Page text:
These guys went against my recommendations so it wasn't on me - but they are poster children for what can go wrong.
it is not the normal way!!!!!!
Just do not make it an oral friendly arrangement, make it legal, also your attorney can take some
money in escrow for that period of time just in case....
Also you want to make sure through your Realtor/Attorney that the loan will be approved for this
Just be very careful...
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In most cases I would say heck no but we have a current scenario where the Seller is comfortable with allowing this to happen. I think it really depends on the specific details of each situation. It is actually pretty rare, and quite risky, to allow a Buyer to take possession prior to closing. We have never allowed this to happen in our 11 years in real estate. If you are confident that the closing will take place, and you have a good, solid, Temporary Occupancy Agreement, it is really up to the Sellers comfort level in taking on the extra risk. 99% of the time I would say no but it is ultimately the Seller's decision to make.
In our case the Buyer wanted to make significant improvements ( including new hardwood floors ) before she moved in. Our Seller has allowed the early occupancy with a daily fee, insurance and the understanding that if the sale does not close the Seller gets to keep all the improvements, the earnest money and Buyer must vacate immediately . The Buyer's loan has already been approved so we were confident enough to move forward with this one.
Also just had a similar inquiry on another of our listings. Buyers were in a bind because they sold their home with very short contract to close time frame and needed to move in about 2 weeks. Lender could not get loan approved that fast so they wanted to move in a week or two early so they could avoid a double move....wife had just had a baby the week before. Seller would be OK with this, under similar terms, but would want to make certain the Buyers are rock solid as far as financing goes.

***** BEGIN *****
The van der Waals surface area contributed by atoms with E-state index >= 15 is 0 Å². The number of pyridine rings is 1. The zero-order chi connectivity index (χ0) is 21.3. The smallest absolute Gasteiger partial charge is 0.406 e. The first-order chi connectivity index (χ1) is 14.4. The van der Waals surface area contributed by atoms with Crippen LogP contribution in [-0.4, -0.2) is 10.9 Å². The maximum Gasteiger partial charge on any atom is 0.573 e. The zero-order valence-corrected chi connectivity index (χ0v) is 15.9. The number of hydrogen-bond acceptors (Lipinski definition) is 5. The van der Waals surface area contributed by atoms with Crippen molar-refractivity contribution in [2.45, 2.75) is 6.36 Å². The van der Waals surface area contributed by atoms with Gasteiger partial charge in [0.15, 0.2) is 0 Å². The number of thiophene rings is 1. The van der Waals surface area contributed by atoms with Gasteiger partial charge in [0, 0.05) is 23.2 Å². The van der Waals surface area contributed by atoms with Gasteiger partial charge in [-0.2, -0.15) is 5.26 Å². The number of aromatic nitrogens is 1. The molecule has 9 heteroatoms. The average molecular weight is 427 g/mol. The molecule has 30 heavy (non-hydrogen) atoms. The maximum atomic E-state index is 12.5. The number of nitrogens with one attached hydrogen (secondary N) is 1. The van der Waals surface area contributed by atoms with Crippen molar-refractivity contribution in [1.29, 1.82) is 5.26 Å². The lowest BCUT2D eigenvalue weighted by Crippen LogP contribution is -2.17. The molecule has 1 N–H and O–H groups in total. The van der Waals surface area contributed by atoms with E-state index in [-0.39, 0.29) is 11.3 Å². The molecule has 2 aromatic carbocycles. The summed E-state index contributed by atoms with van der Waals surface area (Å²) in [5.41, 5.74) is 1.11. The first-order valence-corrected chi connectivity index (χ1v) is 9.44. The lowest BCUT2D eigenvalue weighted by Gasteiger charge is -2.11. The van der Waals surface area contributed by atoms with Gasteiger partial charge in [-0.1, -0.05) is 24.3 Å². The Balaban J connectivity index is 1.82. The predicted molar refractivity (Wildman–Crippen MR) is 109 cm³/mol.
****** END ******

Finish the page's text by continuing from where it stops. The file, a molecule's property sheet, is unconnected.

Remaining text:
I would definitely suggest that the Seller include a real estate attorney in their dicsussions to make sure all their risk is explained, and mitigated, in heavy favor of the Seller. I am NOT an attorney and this reponse should NOT be considered legal advice. Always consult a skilled attorney in matters such as this.
Keller Williams Realty North Atlanta
Also do not discount the fact that when a closing is delayed for a week it increases the chance that it never closes at all. Then you would have a huge problem.
The buyer can make other arrangements. All the best, Jeff
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Close the house and the buyers can move into an extended stay - don't put the seller's through this.
If you want to accomodate the buyer, you may wish to make the earnest non-refundable (unless it's a government loan), request a security deposit, have them sign an as is clause, remove any contigencies in the contract...all things to protect the Seller.
While John's answer is interesting, but because he's from another state with different practices, he perhaps doesn't realize that in Georgia, each side normally does not have an attorney representing them. While getting legal advise is always advisable, there will be an additional cost to the parties requesting it, since the only attorney in the deal is the closing attorney who represents the lender.
Use and Occupancy agreements in various forms are common and they happen all the time, no, not like every transaction but every once in a while. Discuss with your attorney the legalities of the use andoccupancy and have both attorneys agree and cover both parties.
But do note what Tim states below, from a seller perspective it can be a scary proposition as the "what if's" are tremendous.